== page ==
Tuesday 9 February 2010

Police commit to countrywide improvements in ‘track covering’


Metropolitan Police Commander Ali Dizaei has been sentenced to four years for assaulting and false arrest, prompting a countrywide review of the way our police forces are covering their tracks.

Mr Dizaei’s sentence is in relation to the poorly concealed assault of Mr Al-Baghdadi – a man who had the temerity to demand payment for work he had undertaken on Mr Dizaeri’s personal website.

Metropolitan Police Commissioner Sir Paul Stephenson said: “It is extremely disappointing and concerning that this very senior officer was so clearly unable to adequately cover his tracks after abusing his position of power.”

“We had invested heavily in the career of Mr. Dizaei, both in training and personal development, so you can imagine how let down we all feel this morning.”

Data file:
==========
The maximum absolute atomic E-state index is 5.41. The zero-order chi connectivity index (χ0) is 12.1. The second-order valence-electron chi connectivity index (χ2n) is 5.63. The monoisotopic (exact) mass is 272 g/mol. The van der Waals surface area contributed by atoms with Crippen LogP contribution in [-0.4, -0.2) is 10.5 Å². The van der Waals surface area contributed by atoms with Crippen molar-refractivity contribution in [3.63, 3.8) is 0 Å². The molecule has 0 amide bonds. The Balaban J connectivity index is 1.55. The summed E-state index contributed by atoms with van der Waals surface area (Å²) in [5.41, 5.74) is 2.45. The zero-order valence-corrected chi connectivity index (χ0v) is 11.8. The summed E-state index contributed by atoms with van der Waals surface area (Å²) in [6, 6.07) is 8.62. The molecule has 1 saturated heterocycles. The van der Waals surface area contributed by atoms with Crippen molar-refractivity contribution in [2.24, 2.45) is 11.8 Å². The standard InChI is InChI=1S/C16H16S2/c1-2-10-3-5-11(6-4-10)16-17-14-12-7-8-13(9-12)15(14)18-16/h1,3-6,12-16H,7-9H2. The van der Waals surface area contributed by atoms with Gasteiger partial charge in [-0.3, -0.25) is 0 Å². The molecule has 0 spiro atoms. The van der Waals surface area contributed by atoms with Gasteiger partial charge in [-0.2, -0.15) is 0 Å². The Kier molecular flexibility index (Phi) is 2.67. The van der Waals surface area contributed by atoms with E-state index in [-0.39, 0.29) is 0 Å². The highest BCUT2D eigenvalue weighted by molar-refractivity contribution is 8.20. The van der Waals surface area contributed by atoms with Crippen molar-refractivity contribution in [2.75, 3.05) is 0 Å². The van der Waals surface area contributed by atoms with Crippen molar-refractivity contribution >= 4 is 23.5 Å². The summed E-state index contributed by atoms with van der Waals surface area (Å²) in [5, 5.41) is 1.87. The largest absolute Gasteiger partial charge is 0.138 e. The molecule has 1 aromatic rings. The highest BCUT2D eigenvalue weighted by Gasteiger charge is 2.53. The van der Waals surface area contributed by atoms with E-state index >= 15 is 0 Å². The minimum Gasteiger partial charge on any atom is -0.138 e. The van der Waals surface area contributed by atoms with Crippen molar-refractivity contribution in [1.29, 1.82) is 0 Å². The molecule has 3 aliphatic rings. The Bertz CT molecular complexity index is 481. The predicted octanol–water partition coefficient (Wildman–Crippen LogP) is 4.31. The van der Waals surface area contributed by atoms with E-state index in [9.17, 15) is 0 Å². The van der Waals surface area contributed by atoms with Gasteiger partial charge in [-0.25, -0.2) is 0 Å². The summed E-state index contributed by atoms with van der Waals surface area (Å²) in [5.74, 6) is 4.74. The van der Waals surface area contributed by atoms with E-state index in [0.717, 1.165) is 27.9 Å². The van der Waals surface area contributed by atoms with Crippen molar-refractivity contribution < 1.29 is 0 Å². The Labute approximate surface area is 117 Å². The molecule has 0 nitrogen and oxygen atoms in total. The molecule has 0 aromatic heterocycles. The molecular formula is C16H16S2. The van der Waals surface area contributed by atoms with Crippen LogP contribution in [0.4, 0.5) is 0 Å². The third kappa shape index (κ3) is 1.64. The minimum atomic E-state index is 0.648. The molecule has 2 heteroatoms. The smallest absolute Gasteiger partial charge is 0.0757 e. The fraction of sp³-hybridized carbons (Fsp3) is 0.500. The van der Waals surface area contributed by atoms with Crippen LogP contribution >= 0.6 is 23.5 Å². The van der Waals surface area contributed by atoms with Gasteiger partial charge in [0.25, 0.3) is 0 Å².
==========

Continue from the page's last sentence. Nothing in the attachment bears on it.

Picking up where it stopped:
Review

The systematic review of all track-covering methodologies is expected to take two years, and will address all levels of the force, starting with beat officers.

Commissioner Stephenson continued, “As far back as the sixties our officers were taught to apply blows in areas that will not bruise, and to do it out of sight of any cameras, but clearly this lesson has not been learnt by today’s generation of powerful officers.”

“I had assumed that every PC on the street knew the rudimentary basics in manipulating the public through the use of dubious pressure tactics – and how to quietly deal with those who don’t acquiesce, but I was wrong.”

“I am however confident that by 2012 when this review will be complete, our police forces will be capable of concealing just about anything they put their minds to.”

“After all, if we don’t have complete freedom from the law ourselves, what’s the point of even joining the police force, eh?”

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